Describe in your own words what insurance is


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Questions for discussion

Episode 34

25th november 2008

  1. Describe in your own words what insurance is.

  2. What is an asset?

  3. What sorts of things do people insure?

  4. What is a premium?

  5. Explain how insurance companies make money.

  6. What are some more unusual things that people have insured?

  7. Why does the Government sometimes help out after a natural disaster?

  8. What do some charities do to help out?

  9. Has your thinking about insurance changed after watching the BtN story? Explain your answer.

  10. Survey other students in your class to find out their attitudes towards insurance.

Try the car insurance quiz at
Congestion tax

  1. Use three adjectives to describe traffic in a large city.

  2. Why is the NSW Government thinking about introducing a peak hour tax?

  3. What is traffic congestion?

  4. When is it at its worst?

  5. How is the Government going to charge motorists?

  6. What are they hoping will happen?

  7. How does the congestion tax work in London?

  8. Explain the different viewpoints on the tax.

  9. Do you think it will stop people from driving their car to work? Explain your answer.

  10. Do you think it is a fair tax? Explain your answer.

`Should all cities have a congestion tax on cars?’ Vote in the online poll.

Cloud seeding

  1. What was the main point of the story?

  2. What is cloud seeding?

  3. Draw a diagram that explains how it works.

  4. When and how was cloud seeding discovered?

  5. What chemical is used in cloud seeding?

  6. How is cloud seeding being used in the snowfields?

  7. Describe the impact it has had.

  8. How has cloud seeding been used in other countries?

  9. What do critics of cloud seeding say?

  10. Create a plus, minus and interesting chart about cloud seeding.

Create a true or false quiz about cloud seeding.


  1. How many species of ladybirds are there in Australia?

  2. Describe the work that Adam is doing.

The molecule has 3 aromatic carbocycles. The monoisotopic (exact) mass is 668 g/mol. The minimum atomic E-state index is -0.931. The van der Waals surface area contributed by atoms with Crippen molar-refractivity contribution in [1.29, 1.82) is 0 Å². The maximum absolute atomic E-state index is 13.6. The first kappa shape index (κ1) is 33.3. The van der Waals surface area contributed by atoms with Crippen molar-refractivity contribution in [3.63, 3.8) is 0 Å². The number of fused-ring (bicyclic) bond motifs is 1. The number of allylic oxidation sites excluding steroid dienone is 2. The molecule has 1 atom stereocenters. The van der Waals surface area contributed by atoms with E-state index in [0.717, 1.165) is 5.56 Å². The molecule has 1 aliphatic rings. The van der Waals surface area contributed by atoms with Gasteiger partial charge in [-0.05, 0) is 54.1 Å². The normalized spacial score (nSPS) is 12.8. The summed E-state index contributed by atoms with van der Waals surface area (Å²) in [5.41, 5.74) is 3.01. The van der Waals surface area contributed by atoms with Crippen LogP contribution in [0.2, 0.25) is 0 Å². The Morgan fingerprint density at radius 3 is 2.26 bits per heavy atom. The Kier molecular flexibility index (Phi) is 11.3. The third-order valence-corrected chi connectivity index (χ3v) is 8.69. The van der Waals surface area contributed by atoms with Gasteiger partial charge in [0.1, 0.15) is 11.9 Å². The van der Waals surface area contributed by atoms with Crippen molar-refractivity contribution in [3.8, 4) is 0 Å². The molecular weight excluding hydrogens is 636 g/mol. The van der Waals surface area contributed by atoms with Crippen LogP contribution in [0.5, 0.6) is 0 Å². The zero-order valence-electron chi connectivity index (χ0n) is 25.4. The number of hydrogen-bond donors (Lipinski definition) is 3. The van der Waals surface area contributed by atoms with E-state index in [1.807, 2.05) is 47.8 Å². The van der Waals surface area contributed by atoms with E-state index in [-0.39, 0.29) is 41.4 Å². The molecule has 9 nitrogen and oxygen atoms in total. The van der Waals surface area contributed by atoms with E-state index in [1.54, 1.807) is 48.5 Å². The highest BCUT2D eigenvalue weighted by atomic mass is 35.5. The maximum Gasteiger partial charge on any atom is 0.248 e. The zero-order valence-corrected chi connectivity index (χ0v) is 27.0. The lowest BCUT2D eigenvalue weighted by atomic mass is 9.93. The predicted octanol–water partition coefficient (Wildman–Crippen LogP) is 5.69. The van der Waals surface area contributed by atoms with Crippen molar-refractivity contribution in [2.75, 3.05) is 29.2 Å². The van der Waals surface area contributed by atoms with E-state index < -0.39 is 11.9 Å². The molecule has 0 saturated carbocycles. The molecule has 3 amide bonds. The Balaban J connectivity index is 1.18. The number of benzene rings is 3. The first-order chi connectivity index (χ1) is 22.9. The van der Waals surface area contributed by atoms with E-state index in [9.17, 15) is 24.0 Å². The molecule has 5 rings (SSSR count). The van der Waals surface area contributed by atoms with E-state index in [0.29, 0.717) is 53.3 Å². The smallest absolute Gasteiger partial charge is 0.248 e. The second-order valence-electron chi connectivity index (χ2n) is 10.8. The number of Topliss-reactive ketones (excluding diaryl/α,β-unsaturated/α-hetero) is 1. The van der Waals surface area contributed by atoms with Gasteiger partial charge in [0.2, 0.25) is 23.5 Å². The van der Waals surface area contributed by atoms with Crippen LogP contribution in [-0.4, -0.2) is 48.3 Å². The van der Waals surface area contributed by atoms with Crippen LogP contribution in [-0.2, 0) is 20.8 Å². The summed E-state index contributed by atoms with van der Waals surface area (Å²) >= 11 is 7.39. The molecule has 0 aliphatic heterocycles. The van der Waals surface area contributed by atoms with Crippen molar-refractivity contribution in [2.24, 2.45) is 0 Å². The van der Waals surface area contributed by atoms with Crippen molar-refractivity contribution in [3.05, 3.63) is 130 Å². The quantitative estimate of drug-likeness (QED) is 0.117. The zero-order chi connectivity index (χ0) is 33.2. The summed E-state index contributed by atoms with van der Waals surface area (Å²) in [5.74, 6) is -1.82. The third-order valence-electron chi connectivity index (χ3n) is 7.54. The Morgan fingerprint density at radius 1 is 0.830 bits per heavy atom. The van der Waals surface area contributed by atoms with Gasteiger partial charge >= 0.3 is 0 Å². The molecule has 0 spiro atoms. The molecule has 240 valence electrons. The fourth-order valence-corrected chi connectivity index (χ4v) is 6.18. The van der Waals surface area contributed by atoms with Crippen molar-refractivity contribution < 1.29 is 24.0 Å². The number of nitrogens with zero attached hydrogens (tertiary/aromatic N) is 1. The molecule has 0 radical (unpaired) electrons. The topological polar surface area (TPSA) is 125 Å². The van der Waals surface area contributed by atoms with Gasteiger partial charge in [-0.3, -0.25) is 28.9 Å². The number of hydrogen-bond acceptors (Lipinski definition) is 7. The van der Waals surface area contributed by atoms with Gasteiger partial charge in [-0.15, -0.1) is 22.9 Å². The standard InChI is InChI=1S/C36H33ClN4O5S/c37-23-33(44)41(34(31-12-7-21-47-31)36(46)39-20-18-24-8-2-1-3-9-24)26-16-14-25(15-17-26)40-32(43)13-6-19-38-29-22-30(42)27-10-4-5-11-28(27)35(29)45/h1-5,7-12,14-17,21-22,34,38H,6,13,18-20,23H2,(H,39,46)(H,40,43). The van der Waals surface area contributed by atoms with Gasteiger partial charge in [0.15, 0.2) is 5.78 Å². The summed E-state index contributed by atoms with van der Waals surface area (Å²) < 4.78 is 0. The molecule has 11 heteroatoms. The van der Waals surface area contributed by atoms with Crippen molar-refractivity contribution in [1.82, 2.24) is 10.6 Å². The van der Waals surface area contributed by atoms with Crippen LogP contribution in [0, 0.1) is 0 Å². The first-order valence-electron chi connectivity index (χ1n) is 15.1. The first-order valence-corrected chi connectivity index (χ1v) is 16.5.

3. What do ladybirds do to avoid being attacked?

  4. Describe the life cycle of a ladybird.

  5. Why are some ladybirds described as helpful insects?

  6. Why was the Asian ladybird introduced in some countries?

  7. What damage has it caused?

  8. What distinct feature does the Asian ladybird have?

  9. Why is the ladybird survey important?

  10. What do you understand more clearly after watching the BtN story?

Test your knowledge in the online quiz.
Play spotted pacman and save the ladybird. Go to
Big brother

  1. Summarise the BtN story in your own words?

  2. Why did the Government and some organisations want to get young British boys to move to Australia?

  3. Describe how the boys might have felt?

  4. What attributes did the boys need to have?

  5. What were some of the programs called?
  6. Approximately how many boys made the journey?

  7. What did they do when they arrived?

  8. Why was life in Australia tough for these boys?

  9. Describe the contribution they made.

  10. How did this story make you feel?

Send a message or tell us what you think on the BtN Guestbook.


Episode 34

25th november 2008

Learning Area

English, Society and Environment

Key learning

Students will develop an understanding of different attitudes and beliefs about insurance.

hat happens when a natural disaster strikes and causes millions of dollars damage? A lot of people rely on insurance but what is it and how does it work?

Focus Questions

  1. Describe in your own words what insurance is.

  2. What is an asset?

  3. What sorts of things do people insure?

  4. What is a premium?

  5. Explain how insurance companies make money.

  6. What are some more unusual things that people have insured?

  7. Why does the Government sometimes help out after a natural disaster?

  8. What do some charities do to help out?

  9. Has your thinking about insurance changed after watching the BtN story? Explain your answer.

  10. Describe any personal (family) experiences you have had with insurance.

What’s in a word?
Watch the BtN story about insurance. Summarise the story in your own words. Watch the story again and listen carefully. Circle each of the following words as you hear them.










Ask students to write what they think is the meaning of each word. Swap definitions with a partner and ask them to add to or change the definition. Check these against the dictionary definition. Ask students to write their own sentences using the key words.

The following are more insurance words that were not included in the BtN story. Students need to write down what they think the meaning is and then check against a dictionary or website source.

  • Excess

  • Under insurance

  • Agreed value

  • Market value

  • Comprehensive

  • Third party

Discuss with students their personal (family) experiences with insurance. Explain that attitudes towards insurance can vary and that these can also be based on cultural beliefs.